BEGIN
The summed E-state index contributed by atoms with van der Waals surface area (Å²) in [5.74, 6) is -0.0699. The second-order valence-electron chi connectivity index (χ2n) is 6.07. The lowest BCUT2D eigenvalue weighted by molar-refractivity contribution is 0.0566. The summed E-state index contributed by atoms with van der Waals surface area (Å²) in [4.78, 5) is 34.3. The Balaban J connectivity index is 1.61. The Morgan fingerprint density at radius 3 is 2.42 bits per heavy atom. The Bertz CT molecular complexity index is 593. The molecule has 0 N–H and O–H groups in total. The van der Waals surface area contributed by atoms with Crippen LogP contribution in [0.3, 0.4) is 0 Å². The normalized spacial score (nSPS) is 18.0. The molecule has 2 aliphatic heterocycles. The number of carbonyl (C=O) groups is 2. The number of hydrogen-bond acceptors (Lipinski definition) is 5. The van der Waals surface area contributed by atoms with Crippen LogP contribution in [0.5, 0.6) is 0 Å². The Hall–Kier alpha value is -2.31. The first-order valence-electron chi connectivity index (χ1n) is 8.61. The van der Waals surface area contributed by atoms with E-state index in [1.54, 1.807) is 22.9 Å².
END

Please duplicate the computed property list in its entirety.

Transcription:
The summed E-state index contributed by atoms with van der Waals surface area (Å²) in [5.74, 6) is -0.0699. The second-order valence-electron chi connectivity index (χ2n) is 6.07. The lowest BCUT2D eigenvalue weighted by molar-refractivity contribution is 0.0566. The summed E-state index contributed by atoms with van der Waals surface area (Å²) in [4.78, 5) is 34.3. The Balaban J connectivity index is 1.61. The Morgan fingerprint density at radius 3 is 2.42 bits per heavy atom. The Bertz CT molecular complexity index is 593. The molecule has 0 N–H and O–H groups in total. The van der Waals surface area contributed by atoms with Crippen LogP contribution in [0.3, 0.4) is 0 Å². The normalized spacial score (nSPS) is 18.0. The molecule has 2 aliphatic heterocycles. The number of carbonyl (C=O) groups is 2. The number of hydrogen-bond acceptors (Lipinski definition) is 5. The van der Waals surface area contributed by atoms with Crippen LogP contribution in [0.5, 0.6) is 0 Å². The Hall–Kier alpha value is -2.31. The first-order valence-electron chi connectivity index (χ1n) is 8.61. The van der Waals surface area contributed by atoms with E-state index in [1.54, 1.807) is 22.9 Å².